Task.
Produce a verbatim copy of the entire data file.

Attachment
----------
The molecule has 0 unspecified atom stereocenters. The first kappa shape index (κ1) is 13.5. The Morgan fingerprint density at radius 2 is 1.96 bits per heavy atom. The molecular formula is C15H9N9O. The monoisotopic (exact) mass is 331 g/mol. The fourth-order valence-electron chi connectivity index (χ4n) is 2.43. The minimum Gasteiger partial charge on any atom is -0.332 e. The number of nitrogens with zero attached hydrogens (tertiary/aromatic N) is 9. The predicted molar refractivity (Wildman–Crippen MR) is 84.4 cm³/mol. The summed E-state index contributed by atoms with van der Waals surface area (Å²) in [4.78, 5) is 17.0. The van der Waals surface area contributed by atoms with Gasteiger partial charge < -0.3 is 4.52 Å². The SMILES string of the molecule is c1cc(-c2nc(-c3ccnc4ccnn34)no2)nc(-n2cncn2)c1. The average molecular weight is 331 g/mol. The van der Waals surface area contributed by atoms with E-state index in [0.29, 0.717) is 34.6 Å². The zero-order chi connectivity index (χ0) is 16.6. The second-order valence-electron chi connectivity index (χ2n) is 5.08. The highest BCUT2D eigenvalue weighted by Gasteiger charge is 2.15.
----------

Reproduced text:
The molecule has 0 unspecified atom stereocenters. The first kappa shape index (κ1) is 13.5. The Morgan fingerprint density at radius 2 is 1.96 bits per heavy atom. The molecular formula is C15H9N9O. The monoisotopic (exact) mass is 331 g/mol. The fourth-order valence-electron chi connectivity index (χ4n) is 2.43. The minimum Gasteiger partial charge on any atom is -0.332 e. The number of nitrogens with zero attached hydrogens (tertiary/aromatic N) is 9. The predicted molar refractivity (Wildman–Crippen MR) is 84.4 cm³/mol. The summed E-state index contributed by atoms with van der Waals surface area (Å²) in [4.78, 5) is 17.0. The van der Waals surface area contributed by atoms with Gasteiger partial charge < -0.3 is 4.52 Å². The SMILES string of the molecule is c1cc(-c2nc(-c3ccnc4ccnn34)no2)nc(-n2cncn2)c1. The average molecular weight is 331 g/mol. The van der Waals surface area contributed by atoms with E-state index in [0.29, 0.717) is 34.6 Å². The zero-order chi connectivity index (χ0) is 16.6. The second-order valence-electron chi connectivity index (χ2n) is 5.08. The highest BCUT2D eigenvalue weighted by Gasteiger charge is 2.15.